The last five years have been a roller coaster for the Chicago Bulls. Throughout all the success, adversity, injuries and disappointment, one thing has remained constant: excellent coaching and leadership by Tom Thibodeau.
The 2010-2011 coach of the year has taken the Bulls to the playoffs each of the five years they have played under him and they have established the identity of a hard-nosed defensive juggernaut who are always highly competitive. In 394 regular season games coaching the Bulls, Thibodeau managed to register 255 wins. This gives him a winning percentage of .647. He is among the elite of current NBA coaches in terms of winning percentage and respect. If he were to leave Chicago he would be among the most coveted coaches on the market. There has already been talks linking him to New Orleans, weather it is true or not remains to be seen.
In pure basketball terms, it doesn’t make sense to get rid of Tom Thibodeau. He made the Bulls the competitors they are and without his leadership they would have fell apart every time Derrick Rose suffered a knee injury. He is also one of the most brilliant defensive minds the NBA has seen, but in the world of sports, business is business. Just recently, New Orleans Pelicans coach Monty Williams was fired this season after posting a 45-37 record in the brutal Western Conference and making the playoffs. Also last season Golden State Warriors coach Mark Jackson was fired even after building the Warriors into a feared playoff contender in only three seasons. This proves that winning doesn’t necessarily mean job security. This isn’t the only scenario Thibodeau could find himself in. A few years ago highly touted coach Doc Rivers was literally traded from the Celtics to the Clippers for a first round draft pick. Last year head coach Jason Kidd was also traded from the Nets to the Milwaukee Bucks for two second round picks. If a team searching for a head coach such as the New Orleans Pelicans or Orlando Magic were to send Chicago an enticing offer such as a first round pick, Thibodeau is as good as gone. He still has two years left on his contract but it is not beyond the realm of possibility that he could be fired if a good deal doesn’t present itself. Whatever happens hopefully it does not drag throughout the offseason creating negative energy around the team.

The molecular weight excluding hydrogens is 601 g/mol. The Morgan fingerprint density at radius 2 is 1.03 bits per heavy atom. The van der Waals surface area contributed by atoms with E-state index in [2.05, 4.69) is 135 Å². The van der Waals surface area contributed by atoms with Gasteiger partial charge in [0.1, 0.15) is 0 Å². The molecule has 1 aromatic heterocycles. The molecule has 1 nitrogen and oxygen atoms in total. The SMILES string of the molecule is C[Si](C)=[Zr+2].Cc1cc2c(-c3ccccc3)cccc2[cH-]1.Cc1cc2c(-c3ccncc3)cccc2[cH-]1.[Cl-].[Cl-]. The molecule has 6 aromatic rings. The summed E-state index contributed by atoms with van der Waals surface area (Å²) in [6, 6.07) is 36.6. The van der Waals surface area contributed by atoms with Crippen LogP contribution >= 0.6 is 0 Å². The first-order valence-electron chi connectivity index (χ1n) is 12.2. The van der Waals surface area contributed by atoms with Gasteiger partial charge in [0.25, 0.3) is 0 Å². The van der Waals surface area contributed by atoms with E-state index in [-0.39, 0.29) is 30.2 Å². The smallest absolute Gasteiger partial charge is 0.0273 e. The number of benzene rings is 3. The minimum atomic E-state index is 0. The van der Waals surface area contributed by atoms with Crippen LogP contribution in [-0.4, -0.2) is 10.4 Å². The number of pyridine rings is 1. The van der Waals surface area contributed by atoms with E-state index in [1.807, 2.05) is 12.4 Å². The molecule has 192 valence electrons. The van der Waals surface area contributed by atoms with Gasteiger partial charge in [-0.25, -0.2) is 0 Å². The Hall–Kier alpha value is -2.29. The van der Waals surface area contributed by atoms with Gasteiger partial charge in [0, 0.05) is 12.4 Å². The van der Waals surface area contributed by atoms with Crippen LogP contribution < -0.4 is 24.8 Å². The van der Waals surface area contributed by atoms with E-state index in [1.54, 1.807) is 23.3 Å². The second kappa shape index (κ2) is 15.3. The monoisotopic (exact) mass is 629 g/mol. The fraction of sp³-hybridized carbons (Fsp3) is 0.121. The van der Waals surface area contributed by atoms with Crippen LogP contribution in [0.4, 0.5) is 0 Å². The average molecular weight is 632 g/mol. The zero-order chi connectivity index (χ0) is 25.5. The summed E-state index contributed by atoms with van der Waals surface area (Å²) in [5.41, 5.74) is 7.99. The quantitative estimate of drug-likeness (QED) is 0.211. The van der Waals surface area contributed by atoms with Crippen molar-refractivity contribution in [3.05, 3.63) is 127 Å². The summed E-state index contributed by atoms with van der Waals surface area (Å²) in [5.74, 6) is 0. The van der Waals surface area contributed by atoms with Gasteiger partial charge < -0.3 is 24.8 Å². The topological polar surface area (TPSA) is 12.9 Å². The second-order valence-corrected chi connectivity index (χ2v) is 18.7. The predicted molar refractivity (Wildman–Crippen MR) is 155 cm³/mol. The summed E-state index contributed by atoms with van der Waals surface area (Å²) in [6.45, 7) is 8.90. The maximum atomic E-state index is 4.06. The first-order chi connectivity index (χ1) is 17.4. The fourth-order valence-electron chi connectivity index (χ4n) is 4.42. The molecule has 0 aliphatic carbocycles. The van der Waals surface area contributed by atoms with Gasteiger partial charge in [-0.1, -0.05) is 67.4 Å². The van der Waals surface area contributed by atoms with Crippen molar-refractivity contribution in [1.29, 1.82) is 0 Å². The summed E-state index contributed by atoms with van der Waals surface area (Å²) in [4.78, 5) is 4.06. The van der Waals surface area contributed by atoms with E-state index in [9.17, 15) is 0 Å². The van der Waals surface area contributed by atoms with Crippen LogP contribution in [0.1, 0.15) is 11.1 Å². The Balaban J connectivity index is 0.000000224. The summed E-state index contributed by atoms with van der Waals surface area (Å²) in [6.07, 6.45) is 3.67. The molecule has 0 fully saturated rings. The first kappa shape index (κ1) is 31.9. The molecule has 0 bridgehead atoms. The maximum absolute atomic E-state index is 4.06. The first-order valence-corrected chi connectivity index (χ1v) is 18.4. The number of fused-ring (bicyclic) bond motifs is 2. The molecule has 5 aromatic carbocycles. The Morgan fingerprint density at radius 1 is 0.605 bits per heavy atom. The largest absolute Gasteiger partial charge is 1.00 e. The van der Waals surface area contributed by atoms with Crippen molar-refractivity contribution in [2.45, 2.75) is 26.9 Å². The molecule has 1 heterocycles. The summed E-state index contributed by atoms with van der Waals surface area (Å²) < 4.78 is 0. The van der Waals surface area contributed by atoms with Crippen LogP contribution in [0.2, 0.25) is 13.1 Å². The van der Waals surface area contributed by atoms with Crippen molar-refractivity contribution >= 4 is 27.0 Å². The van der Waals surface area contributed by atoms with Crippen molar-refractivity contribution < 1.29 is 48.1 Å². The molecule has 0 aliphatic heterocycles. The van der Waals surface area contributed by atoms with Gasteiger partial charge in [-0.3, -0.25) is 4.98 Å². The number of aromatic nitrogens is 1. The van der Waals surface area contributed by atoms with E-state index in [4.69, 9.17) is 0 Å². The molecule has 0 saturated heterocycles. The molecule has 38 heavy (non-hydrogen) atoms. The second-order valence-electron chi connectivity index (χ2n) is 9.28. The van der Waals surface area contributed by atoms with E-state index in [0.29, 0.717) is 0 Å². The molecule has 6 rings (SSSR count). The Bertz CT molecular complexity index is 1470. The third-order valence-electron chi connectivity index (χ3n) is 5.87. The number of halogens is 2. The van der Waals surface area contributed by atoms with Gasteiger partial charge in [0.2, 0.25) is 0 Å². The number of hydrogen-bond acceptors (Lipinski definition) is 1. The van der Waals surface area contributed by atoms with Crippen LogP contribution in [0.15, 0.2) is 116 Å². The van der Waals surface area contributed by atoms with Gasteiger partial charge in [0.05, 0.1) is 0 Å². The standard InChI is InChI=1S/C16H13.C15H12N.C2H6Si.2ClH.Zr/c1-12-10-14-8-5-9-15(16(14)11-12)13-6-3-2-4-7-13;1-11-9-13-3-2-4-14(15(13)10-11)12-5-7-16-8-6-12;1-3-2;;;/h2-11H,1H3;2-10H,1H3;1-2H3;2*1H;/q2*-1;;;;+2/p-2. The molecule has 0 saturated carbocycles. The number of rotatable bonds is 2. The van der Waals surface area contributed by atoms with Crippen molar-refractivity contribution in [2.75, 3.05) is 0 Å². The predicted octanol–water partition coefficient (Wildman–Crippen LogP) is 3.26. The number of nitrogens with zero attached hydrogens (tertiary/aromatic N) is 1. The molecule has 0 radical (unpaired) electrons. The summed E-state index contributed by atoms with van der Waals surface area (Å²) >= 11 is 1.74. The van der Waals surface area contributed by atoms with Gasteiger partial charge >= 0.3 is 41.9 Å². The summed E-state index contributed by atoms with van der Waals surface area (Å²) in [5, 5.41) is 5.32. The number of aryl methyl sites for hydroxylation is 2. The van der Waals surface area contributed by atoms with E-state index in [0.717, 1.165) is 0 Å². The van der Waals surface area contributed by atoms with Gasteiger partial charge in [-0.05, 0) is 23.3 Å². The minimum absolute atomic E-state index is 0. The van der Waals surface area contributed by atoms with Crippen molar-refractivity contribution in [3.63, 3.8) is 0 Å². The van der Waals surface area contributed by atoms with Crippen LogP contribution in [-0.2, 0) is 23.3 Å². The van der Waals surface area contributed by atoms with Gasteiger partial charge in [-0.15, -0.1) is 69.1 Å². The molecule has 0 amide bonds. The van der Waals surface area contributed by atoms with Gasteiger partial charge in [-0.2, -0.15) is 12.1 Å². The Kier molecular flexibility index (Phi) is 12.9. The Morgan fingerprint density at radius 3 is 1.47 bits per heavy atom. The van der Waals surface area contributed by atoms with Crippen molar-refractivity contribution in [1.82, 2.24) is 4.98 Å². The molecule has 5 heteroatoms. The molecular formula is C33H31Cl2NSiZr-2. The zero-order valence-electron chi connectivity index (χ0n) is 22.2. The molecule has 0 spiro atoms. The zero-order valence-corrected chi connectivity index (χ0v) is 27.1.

In the NBA winning doesn’t guarantee your job, and unfortunately the relationship between Thibodeau and the Bulls front office may not be reparable. Perhaps a finals appearance could have mended broken bridges between Thibs and the front office but a second round exit for a Chicago Bulls team that was expected by many to represent the Eastern Conference in the Finals means Thibodeau will likely not be coaching the Chicago Bulls next season. Not only was the 2nd round series against the Cavs a disappointment, it was an embarrassment to be blown out at home in a must win game to get knocked out of the playoffs. Leaving the season off on a sour note like this does not bode well for Thibodeau’s chances of staying in Chicago. Many of the players on the current roster could very well be on another team next year and changes look to be on the horizon. Maybe the best thing for this team is a fresh start with a new voice. Whoever is tasked with coaching this team must establish leadership from day one. Although the Tom Thibodeau era in Chicago is all but over , it is one Bulls fans can look back at and be proud of.
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